With a courage born of the excitement of the moment, Ned clasped both hands under the fellow's chin, jerking his head violently backwards. So sudden was the jolt that the lad distinctly heard the man's neck snap, and, for the moment, believed he had broken it entirely.

However, the mountaineer's tough coating of muscle made such a result impossible. Yet he had sustained a jolt so severe that, for the time being, he found himself absolutely helpless, and wholly at the mercy of his antagonists.

Lige leaped upon the thief with the lightness of a cat, quickly completing the job which Ned Rector had begun. In a moment more the guide had thrown several strands of tough rawhide lariat about the body of the dazed mountaineer, binding the fellow's arms tightly to his side.

"I guess that will hold him for a while," laughed Ned. Then, bethinking himself of Tad, whom in the excitement of conflict he had entirely forgotten, Rector dropped down beside his comrade.

"Tad! Tad! Are you all right?"

Tad made no response. He told Ned afterwards that he had heard him distinctly, though to save his life he could not have answered.

Ned pulled him up into a sitting posture, and shook the boy until his teeth chattered. Tad gulped and began to choke, his breath beginning to come irregularly.

"How's the boy?" demanded the guide, rising after having completed his task of binding the captive.

"He'll he all right in a minute. Is there any water about here!"

"No; not nearer than the camp. Wait a minute; I'll bring him around without it," announced Lige.

In this case, however, Tad felt that the remedy was considerably worse than the disease itself. Lige brought his brawny hand down with a resounding whack, squarely between Tad's shoulders, which operation he repeated several times with increasing force.

"On--ouch!" yelled Tad, suddenly finding his voice under the guide's heroic treatment. "Wh--where am I?"

"You're in the woods. That's about all I know about it," laughed Ned, assisting his companion to his feet, and supporting him, for Tad was still a bit unsteady from his late desperate encounter. "You're lucky to be alive."

"What--what has happened!"

"That," answered Ned, pointing to Lige as the latter roughly jerked the captive mountaineer to an upright position.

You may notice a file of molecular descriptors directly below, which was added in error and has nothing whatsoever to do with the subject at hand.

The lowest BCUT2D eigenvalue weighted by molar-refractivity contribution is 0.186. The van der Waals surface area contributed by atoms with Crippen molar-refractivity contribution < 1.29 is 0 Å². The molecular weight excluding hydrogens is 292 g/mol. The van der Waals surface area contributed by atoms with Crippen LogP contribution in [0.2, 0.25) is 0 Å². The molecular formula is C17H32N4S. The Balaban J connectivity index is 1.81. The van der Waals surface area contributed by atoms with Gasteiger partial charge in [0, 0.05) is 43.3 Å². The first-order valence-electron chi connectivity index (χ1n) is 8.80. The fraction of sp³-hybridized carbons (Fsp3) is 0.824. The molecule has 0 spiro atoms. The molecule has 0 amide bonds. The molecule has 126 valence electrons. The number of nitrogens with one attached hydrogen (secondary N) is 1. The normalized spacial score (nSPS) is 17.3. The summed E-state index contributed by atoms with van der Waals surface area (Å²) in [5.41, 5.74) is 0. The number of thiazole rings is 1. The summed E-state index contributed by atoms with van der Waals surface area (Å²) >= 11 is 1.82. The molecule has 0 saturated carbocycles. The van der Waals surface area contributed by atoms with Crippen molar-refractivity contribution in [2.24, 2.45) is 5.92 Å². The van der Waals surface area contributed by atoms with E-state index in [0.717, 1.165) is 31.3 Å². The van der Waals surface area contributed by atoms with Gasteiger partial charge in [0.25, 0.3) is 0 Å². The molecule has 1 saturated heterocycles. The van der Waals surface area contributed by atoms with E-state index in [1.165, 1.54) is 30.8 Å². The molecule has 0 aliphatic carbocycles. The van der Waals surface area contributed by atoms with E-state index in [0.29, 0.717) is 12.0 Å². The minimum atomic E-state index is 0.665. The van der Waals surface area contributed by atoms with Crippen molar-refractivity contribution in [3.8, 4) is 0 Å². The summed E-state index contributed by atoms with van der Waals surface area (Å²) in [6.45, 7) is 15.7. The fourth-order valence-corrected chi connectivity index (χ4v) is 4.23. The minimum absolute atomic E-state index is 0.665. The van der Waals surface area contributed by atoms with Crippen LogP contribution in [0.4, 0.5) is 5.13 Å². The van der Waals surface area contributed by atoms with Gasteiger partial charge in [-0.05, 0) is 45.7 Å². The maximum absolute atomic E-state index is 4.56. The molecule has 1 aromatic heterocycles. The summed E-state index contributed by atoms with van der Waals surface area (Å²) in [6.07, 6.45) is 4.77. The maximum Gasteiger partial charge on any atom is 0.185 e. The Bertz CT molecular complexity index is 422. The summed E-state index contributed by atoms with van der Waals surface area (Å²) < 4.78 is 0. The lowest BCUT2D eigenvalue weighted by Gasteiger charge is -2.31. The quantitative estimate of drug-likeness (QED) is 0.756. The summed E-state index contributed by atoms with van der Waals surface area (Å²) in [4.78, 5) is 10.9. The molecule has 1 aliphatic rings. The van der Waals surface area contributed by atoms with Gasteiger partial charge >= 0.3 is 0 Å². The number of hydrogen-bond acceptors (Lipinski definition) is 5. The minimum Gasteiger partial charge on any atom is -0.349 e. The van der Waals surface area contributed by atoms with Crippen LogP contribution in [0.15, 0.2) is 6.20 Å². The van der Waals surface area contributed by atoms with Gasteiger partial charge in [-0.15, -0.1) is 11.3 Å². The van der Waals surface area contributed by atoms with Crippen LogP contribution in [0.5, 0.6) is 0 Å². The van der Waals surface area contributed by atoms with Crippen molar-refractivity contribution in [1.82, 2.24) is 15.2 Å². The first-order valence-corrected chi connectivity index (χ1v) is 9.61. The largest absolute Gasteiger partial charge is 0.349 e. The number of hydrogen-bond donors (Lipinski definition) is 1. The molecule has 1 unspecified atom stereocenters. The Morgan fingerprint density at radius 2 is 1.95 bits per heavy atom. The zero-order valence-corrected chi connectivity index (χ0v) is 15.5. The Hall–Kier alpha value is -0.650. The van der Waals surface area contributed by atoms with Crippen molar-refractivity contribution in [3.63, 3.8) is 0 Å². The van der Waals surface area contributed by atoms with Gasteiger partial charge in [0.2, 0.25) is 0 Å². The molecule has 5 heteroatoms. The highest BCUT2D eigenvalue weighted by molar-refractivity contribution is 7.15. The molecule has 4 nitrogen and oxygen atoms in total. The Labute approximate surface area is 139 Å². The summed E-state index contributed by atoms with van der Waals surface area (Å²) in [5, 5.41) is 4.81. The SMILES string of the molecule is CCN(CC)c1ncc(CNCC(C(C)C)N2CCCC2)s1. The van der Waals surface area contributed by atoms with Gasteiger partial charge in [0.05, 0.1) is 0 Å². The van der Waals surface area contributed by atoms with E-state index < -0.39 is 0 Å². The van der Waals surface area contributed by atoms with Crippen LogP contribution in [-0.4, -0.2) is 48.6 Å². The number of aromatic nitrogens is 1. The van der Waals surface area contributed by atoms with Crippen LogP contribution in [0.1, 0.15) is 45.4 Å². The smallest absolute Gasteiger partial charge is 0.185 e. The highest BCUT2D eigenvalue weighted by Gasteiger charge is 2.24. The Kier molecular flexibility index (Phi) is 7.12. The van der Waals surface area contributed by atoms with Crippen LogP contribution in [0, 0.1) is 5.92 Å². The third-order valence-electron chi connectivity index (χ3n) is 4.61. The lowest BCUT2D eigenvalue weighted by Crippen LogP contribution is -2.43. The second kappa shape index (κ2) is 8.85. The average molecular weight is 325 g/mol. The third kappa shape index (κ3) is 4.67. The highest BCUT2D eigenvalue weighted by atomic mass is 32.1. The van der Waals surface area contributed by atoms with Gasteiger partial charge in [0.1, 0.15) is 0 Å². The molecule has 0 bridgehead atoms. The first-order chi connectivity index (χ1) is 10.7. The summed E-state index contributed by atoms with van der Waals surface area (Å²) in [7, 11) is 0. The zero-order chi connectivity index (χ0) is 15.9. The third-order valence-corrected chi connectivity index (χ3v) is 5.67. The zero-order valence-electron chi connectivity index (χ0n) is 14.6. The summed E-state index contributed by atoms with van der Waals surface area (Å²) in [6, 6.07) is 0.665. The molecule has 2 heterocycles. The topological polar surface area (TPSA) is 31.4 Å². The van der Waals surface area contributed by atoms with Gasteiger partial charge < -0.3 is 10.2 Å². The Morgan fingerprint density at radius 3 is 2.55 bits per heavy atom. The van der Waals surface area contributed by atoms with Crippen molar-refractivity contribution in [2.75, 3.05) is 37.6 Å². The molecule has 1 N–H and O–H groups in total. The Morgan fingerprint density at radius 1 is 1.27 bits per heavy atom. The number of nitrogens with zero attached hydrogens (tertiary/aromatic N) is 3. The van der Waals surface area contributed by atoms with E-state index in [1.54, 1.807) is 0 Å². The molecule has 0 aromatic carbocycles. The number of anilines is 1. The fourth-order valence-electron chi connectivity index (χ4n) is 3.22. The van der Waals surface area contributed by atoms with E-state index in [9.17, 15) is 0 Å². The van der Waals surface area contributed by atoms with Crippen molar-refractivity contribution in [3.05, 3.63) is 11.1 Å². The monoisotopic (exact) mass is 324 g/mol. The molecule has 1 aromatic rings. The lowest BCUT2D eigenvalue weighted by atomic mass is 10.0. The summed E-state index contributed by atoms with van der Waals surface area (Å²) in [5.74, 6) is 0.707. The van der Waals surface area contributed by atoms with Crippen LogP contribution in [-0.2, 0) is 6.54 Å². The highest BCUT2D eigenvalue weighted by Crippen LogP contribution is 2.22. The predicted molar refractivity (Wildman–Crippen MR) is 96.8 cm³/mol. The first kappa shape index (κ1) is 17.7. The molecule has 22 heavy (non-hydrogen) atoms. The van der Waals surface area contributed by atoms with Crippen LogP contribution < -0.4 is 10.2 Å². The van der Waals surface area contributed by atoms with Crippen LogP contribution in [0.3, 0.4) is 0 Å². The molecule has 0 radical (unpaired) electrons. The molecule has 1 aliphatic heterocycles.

"Find the ponies!" commanded the guide sharply. "I hear them in the bushes there. Will they come if you whistle!"

"Depends upon which ones they are. Mine will."

But, though Ned whistled vigorously, neither of the animals appeared to heed the signal.

"Jimmie isn't there. I'll go get them." And Ned ran off into the bushes, where they could hear him coaxing the little animals to him. In a few moments he returned leading them by their bridle reins.

"Whose ponies are they?" asked Tad, leaning against a tree for support.

"Texas and Jo-Jo. The fellow picked a couple of good ones. But then, all the ponies are worth having," added Ned, realizing that he was placing the others ahead of his own little animal. "What do you propose to do with that fellow over there, guide?"

"Depends upon you young gentlemen. Just now I am going to tie him on one of the ponies and take him back to camp. I suppose you know what they do with hoss thieves in this country, don't you?" asked Thomas.

"Never having been a horse thief, and never having caught one, I can't say that I do," confessed Master Ned. "What do they do with them?"

"Depends upon whether there are any large trees about," answered Lige significantly. "We must be getting back now. Master Tad, you get on your pony, and I will lead Jo-Jo behind with the thief."

The mountaineer had been securely tied to the back of Walter Perkins's mount, and the procession now quickly got under way, Tad riding ahead, Ned Rector bringing up the rear, that he might keep a wary eye on their prisoner on their way back to camp. Ned was armed with a club, a stout limb of oak, which he had picked up before the start, and which he covertly hoped he might have an opportunity to use before reaching camp.

However, no such chance was given him, and, after picking their way cautiously over the rocky way, for trail there was none, they at last reached their temporary home.

Ned gave a war whoop as a signal to the camp that they were coming, which was answered with a slightly lesser degree of enthusiasm by Stacy Brown.


The Pony Rider Boys in the Rockies - 10/35